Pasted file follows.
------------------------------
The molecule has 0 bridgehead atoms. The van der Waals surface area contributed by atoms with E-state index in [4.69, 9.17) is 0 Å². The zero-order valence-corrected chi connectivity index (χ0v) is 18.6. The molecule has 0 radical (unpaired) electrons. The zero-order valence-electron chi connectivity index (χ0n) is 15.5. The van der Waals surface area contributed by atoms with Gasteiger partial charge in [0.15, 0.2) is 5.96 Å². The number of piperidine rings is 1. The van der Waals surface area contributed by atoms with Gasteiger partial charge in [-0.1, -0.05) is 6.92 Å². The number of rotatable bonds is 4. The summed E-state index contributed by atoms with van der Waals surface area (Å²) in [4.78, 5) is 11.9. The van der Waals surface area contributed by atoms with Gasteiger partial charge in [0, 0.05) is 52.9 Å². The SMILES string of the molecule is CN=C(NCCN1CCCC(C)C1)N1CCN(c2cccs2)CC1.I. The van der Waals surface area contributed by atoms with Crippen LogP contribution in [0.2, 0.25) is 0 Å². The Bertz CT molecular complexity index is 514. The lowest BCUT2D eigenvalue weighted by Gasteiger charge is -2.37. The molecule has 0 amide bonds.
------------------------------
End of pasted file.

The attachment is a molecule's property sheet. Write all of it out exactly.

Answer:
The molecule has 0 bridgehead atoms. The van der Waals surface area contributed by atoms with E-state index in [4.69, 9.17) is 0 Å². The zero-order valence-corrected chi connectivity index (χ0v) is 18.6. The molecule has 0 radical (unpaired) electrons. The zero-order valence-electron chi connectivity index (χ0n) is 15.5. The van der Waals surface area contributed by atoms with Gasteiger partial charge in [0.15, 0.2) is 5.96 Å². The number of piperidine rings is 1. The van der Waals surface area contributed by atoms with Gasteiger partial charge in [-0.1, -0.05) is 6.92 Å². The number of rotatable bonds is 4. The summed E-state index contributed by atoms with van der Waals surface area (Å²) in [4.78, 5) is 11.9. The van der Waals surface area contributed by atoms with Gasteiger partial charge in [0, 0.05) is 52.9 Å². The SMILES string of the molecule is CN=C(NCCN1CCCC(C)C1)N1CCN(c2cccs2)CC1.I. The van der Waals surface area contributed by atoms with Crippen LogP contribution in [0.2, 0.25) is 0 Å². The Bertz CT molecular complexity index is 514. The lowest BCUT2D eigenvalue weighted by Gasteiger charge is -2.37. The molecule has 0 amide bonds.